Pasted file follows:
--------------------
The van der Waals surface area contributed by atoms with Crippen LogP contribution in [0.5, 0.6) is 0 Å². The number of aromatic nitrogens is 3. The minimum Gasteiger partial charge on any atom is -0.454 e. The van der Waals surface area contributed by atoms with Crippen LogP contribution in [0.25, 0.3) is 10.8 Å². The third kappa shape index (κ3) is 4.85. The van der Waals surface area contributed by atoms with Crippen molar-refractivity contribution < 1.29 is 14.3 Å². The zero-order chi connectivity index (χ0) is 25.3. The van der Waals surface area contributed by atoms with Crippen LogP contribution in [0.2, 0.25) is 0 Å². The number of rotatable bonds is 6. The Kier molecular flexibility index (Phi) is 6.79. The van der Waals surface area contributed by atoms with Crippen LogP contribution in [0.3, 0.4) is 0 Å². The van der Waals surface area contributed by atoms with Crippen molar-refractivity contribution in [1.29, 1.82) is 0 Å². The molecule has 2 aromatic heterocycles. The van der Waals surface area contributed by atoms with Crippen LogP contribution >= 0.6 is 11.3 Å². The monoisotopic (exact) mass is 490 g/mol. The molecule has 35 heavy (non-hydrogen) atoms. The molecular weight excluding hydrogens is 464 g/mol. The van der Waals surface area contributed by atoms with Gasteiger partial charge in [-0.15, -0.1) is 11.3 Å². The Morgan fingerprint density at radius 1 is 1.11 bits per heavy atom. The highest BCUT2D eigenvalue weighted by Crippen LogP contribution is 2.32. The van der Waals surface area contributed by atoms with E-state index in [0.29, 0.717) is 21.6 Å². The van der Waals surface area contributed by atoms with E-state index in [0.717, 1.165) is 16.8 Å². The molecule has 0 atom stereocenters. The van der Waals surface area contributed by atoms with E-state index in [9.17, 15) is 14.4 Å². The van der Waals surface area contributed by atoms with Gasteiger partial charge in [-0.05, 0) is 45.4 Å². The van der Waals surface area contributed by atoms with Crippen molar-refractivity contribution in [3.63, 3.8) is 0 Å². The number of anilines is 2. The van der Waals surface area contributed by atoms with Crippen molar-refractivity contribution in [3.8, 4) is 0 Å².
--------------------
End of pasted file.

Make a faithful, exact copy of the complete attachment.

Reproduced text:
The van der Waals surface area contributed by atoms with Crippen LogP contribution in [0.5, 0.6) is 0 Å². The number of aromatic nitrogens is 3. The minimum Gasteiger partial charge on any atom is -0.454 e. The van der Waals surface area contributed by atoms with Crippen LogP contribution in [0.25, 0.3) is 10.8 Å². The third kappa shape index (κ3) is 4.85. The van der Waals surface area contributed by atoms with Crippen molar-refractivity contribution < 1.29 is 14.3 Å². The zero-order chi connectivity index (χ0) is 25.3. The van der Waals surface area contributed by atoms with Crippen LogP contribution in [0.2, 0.25) is 0 Å². The number of rotatable bonds is 6. The Kier molecular flexibility index (Phi) is 6.79. The van der Waals surface area contributed by atoms with Crippen LogP contribution in [0.3, 0.4) is 0 Å². The van der Waals surface area contributed by atoms with Crippen molar-refractivity contribution in [1.29, 1.82) is 0 Å². The molecule has 2 aromatic heterocycles. The van der Waals surface area contributed by atoms with Crippen LogP contribution >= 0.6 is 11.3 Å². The monoisotopic (exact) mass is 490 g/mol. The molecule has 35 heavy (non-hydrogen) atoms. The molecular weight excluding hydrogens is 464 g/mol. The van der Waals surface area contributed by atoms with Gasteiger partial charge in [-0.15, -0.1) is 11.3 Å². The Morgan fingerprint density at radius 1 is 1.11 bits per heavy atom. The highest BCUT2D eigenvalue weighted by Crippen LogP contribution is 2.32. The van der Waals surface area contributed by atoms with E-state index in [0.29, 0.717) is 21.6 Å². The van der Waals surface area contributed by atoms with E-state index in [0.717, 1.165) is 16.8 Å². The molecule has 0 atom stereocenters. The van der Waals surface area contributed by atoms with E-state index in [9.17, 15) is 14.4 Å². The van der Waals surface area contributed by atoms with Gasteiger partial charge in [-0.05, 0) is 45.4 Å². The van der Waals surface area contributed by atoms with Crippen molar-refractivity contribution in [3.63, 3.8) is 0 Å². The number of anilines is 2. The van der Waals surface area contributed by atoms with Crippen molar-refractivity contribution in [3.8, 4) is 0 Å².